Category: Capital Gains

SBE Opportunities


CGT

Small Business Restructure Rollover

The increased SBE threshold of $10 million also applies to the rollover for restructures of SBEs. To recap, this measure allows SBEs to change their operating structure without incurring capital gains tax or other income tax liabilities. It does this by providing an optional rollover (deferring any CGT liability or income tax liability until the asset is eventually sold) where an SBE transfers an active asset of the business to another SBE as part of a genuine business restructure, without change the ultimate economic ownership of the asset. The rollover may also be available for assets that are used by the SBE but held by an entity connected or affiliated with the SBE or, if the SBE is a partnership, a partner of that partnership. This ensures that partners and other ‘passive entities’ within an SBE that are not themselves SBEs (because they do not carry on a business themselves) can access the new rollover. Under the rollover, specifically, from a CGT standpoint:

  • No capital gain or loss will accrue to the Transferor. The Transferee will be treated as acquiring the asset on the date of transfer for an amount equal to the cost base of the asset.
  • Pre-CGT assets will retain their pre-CGT status post-transfer.
  • For the purposes of the 50% CGT discount, the ’12-month clock’ will be reset, such that the Transferee will need to hold the asset for a further 12 months following the restructure to avail themselves of this discount.
  • For the 15-Year Exemption however, the Transferee will be taken to have acquired the asset back when it was originally acquired by the Transferor.


As the $10 million increased threshold is backdated to1 July 2016, tax returns may need to be amended in respect of capital gains made and declared from restructures after this date. Amendments may result in refunds where any capital gains liabilities have been paid. 

CGT Small Business Concessions – No change


Unfortunately, the increased $10 million SBE threshold does not apply to the CGT Small Business Concessions (i.e. the Active Asset Reduction, Retirement Concession, Rollover, 15-Year Exemption). To access these concessions, the standard criteria must be met, namely you and connected entities must be met, namely you and connected entities must have net assets to the value of less than $6 million or your annual turnover (including connected entities and affiliates) must be less than $2 million.



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Non-Resident CGT Withholding Rules…. REBOOTED!

Are you buying or selling property? If so, you need to be aware of the newly adjusted withholding rules, which are now set to impact a much wider range of property sales.

Background
Last year Federal Parliament passed legislation designed to collect gapital gains tax (CGT) from non-residents selling certain Australian property from 1 July 2016.
Although the law is targeted at foreign Sellers, given the way the legislation was drafted, all Sellers of property (resident or non-resident) may be impacted. The new law required that for all property sales of $2 million or more, the Buyer was required to withhold 10% of the sale proceeds and remit that amount to the ATO without delay – unless the Seller obtains a Clearance Certificate from the ATO before settlement.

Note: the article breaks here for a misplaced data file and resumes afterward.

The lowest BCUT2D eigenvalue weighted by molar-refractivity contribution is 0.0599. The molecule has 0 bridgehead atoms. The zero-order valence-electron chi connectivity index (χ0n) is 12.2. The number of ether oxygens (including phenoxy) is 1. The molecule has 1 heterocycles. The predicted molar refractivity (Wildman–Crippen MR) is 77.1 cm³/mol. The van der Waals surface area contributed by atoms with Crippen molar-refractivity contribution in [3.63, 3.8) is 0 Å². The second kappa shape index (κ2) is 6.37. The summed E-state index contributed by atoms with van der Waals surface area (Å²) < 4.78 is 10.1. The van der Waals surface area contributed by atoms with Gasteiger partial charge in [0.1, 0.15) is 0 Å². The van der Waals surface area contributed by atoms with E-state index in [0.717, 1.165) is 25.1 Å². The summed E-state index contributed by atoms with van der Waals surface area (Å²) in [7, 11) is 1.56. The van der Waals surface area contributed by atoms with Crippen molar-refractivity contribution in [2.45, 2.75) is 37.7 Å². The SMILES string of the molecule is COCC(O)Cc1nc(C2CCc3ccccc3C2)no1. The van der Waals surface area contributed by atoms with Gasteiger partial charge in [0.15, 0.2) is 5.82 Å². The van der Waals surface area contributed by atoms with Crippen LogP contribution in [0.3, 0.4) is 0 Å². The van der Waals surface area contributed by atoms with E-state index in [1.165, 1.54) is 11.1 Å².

The legislation doesn’t just apply to individuals but also Companies, Trusts, and Superfunds. Further to this, it is the Buyer that can then be penalised by the ATO for failing to withhold and remit the withholding tax.

What’s Changed?
In the May 2017 Federal Budget, the Government made the following two changes:
  • Increasing the CGT withholding rate for non-residents from 10% to 12.5% from 1 July 2017, and
  • Reducing the real property exemption threshold from $2 million to $750,000 from 1 July 2017.
These changes mean that many more txpayers will be impacted by the new regime. Given this, we now examine the law in detail.

Conditions
The new withholding regime applies to contracts entered into on or after 1 July 2016 where the following three conditions are met:

1. THE BUYER ACQUIRES CERTAIN ‘TAXABLE AUSTRALIAN PROPERTY’
This includes
  • Real property in Australia – land, buildings, residentail and commercial property
  • Lease premiums paid for the grant of a lease over real property in Australia
  • Mining, quarrying or prospecting rights
  • Interests in Australian entities whose majority of assets consist of the above such property or interests (e.g. shares in a company or units in a trust) or
  • Options or rights to acquire the above property or interest.

2. THE SELLER IS A NON-RESIDENT OR HASN’T PROVIDED A CLEARANCE CERTIFICATE FROM THE ATO
Note that where there are multiple Sellers in the one tansaction, this condition will be met where any of the Sellers is a non-resident.
This condition is the ‘kicker’. The rules can catch Australian resident Sellers if they do NOT obtain a Clearance Certificate from the ATO.

3. NONE OF THE FOLLOWING EXCLUDED TRANSACTIONS ARE THE SUBJECT OF THE SALE
(a) Real property transactions with a market value of less than $750,000 (downd from $2 million). As well as sales of real property, this exemption………..

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